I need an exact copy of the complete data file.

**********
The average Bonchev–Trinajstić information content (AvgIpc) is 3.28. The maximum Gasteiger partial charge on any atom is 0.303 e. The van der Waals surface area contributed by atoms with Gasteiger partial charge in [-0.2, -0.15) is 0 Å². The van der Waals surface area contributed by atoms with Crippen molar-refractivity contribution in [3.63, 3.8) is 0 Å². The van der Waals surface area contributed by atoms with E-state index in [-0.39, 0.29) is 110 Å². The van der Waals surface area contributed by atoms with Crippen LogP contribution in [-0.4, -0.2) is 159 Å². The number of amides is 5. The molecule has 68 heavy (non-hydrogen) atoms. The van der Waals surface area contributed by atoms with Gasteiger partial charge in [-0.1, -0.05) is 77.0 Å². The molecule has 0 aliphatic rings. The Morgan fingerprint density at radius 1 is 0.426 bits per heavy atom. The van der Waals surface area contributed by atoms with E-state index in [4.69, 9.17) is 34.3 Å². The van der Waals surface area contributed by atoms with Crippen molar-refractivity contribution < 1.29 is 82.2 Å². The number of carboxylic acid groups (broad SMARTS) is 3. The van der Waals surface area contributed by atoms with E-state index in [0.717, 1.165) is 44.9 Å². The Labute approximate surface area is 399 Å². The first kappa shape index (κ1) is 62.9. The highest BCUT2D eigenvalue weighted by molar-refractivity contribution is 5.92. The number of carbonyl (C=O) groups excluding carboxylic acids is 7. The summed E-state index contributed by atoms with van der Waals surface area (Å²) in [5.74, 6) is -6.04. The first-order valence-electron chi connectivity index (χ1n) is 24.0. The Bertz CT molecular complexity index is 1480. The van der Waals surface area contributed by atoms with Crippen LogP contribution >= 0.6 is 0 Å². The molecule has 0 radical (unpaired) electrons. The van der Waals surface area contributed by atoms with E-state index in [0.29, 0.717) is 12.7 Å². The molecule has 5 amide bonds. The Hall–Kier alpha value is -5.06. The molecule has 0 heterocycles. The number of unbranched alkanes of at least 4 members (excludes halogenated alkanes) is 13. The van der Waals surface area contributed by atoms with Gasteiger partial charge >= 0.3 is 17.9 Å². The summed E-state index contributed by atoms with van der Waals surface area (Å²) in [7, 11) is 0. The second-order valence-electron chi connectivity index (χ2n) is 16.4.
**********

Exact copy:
The average Bonchev–Trinajstić information content (AvgIpc) is 3.28. The maximum Gasteiger partial charge on any atom is 0.303 e. The van der Waals surface area contributed by atoms with Gasteiger partial charge in [-0.2, -0.15) is 0 Å². The van der Waals surface area contributed by atoms with Crippen molar-refractivity contribution in [3.63, 3.8) is 0 Å². The van der Waals surface area contributed by atoms with E-state index in [-0.39, 0.29) is 110 Å². The van der Waals surface area contributed by atoms with Crippen LogP contribution in [-0.4, -0.2) is 159 Å². The number of amides is 5. The molecule has 68 heavy (non-hydrogen) atoms. The van der Waals surface area contributed by atoms with Gasteiger partial charge in [-0.1, -0.05) is 77.0 Å². The molecule has 0 aliphatic rings. The Morgan fingerprint density at radius 1 is 0.426 bits per heavy atom. The van der Waals surface area contributed by atoms with E-state index in [4.69, 9.17) is 34.3 Å². The van der Waals surface area contributed by atoms with Crippen molar-refractivity contribution < 1.29 is 82.2 Å². The number of carboxylic acid groups (broad SMARTS) is 3. The van der Waals surface area contributed by atoms with E-state index in [0.717, 1.165) is 44.9 Å². The Labute approximate surface area is 399 Å². The first kappa shape index (κ1) is 62.9. The highest BCUT2D eigenvalue weighted by molar-refractivity contribution is 5.92. The number of carbonyl (C=O) groups excluding carboxylic acids is 7. The summed E-state index contributed by atoms with van der Waals surface area (Å²) in [5.74, 6) is -6.04. The first-order valence-electron chi connectivity index (χ1n) is 24.0. The Bertz CT molecular complexity index is 1480. The van der Waals surface area contributed by atoms with Crippen LogP contribution >= 0.6 is 0 Å². The molecule has 0 radical (unpaired) electrons. The van der Waals surface area contributed by atoms with E-state index in [0.29, 0.717) is 12.7 Å². The molecule has 5 amide bonds. The Hall–Kier alpha value is -5.06. The molecule has 0 heterocycles. The number of unbranched alkanes of at least 4 members (excludes halogenated alkanes) is 13. The van der Waals surface area contributed by atoms with Gasteiger partial charge >= 0.3 is 17.9 Å². The summed E-state index contributed by atoms with van der Waals surface area (Å²) in [7, 11) is 0. The second-order valence-electron chi connectivity index (χ2n) is 16.4.